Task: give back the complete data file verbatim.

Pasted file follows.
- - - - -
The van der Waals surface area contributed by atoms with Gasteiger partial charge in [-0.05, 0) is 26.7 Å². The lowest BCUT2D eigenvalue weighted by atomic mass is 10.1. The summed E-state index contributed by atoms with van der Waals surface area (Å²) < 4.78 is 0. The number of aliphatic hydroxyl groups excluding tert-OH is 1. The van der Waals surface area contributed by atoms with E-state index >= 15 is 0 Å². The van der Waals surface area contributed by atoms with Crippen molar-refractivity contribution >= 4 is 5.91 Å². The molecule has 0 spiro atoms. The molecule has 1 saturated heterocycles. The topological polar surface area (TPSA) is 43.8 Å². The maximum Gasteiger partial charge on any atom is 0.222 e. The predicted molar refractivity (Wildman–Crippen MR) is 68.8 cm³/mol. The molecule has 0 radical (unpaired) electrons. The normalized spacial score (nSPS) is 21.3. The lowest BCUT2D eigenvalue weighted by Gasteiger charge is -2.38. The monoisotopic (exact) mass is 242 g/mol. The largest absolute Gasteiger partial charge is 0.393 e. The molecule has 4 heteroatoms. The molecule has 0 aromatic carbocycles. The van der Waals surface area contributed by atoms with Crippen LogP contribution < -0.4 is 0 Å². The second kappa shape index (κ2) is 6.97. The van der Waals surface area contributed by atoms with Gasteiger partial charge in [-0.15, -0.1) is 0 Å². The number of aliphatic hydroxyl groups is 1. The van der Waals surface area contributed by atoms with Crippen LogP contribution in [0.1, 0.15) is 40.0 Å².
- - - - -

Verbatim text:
The van der Waals surface area contributed by atoms with Gasteiger partial charge in [-0.05, 0) is 26.7 Å². The lowest BCUT2D eigenvalue weighted by atomic mass is 10.1. The summed E-state index contributed by atoms with van der Waals surface area (Å²) < 4.78 is 0. The number of aliphatic hydroxyl groups excluding tert-OH is 1. The van der Waals surface area contributed by atoms with E-state index >= 15 is 0 Å². The van der Waals surface area contributed by atoms with Crippen molar-refractivity contribution >= 4 is 5.91 Å². The molecule has 0 spiro atoms. The molecule has 1 saturated heterocycles. The topological polar surface area (TPSA) is 43.8 Å². The maximum Gasteiger partial charge on any atom is 0.222 e. The predicted molar refractivity (Wildman–Crippen MR) is 68.8 cm³/mol. The molecule has 0 radical (unpaired) electrons. The normalized spacial score (nSPS) is 21.3. The lowest BCUT2D eigenvalue weighted by Gasteiger charge is -2.38. The monoisotopic (exact) mass is 242 g/mol. The largest absolute Gasteiger partial charge is 0.393 e. The molecule has 4 heteroatoms. The molecule has 0 aromatic carbocycles. The van der Waals surface area contributed by atoms with Crippen LogP contribution < -0.4 is 0 Å². The second kappa shape index (κ2) is 6.97. The van der Waals surface area contributed by atoms with Gasteiger partial charge in [-0.15, -0.1) is 0 Å². The number of aliphatic hydroxyl groups is 1. The van der Waals surface area contributed by atoms with Crippen LogP contribution in [0.1, 0.15) is 40.0 Å².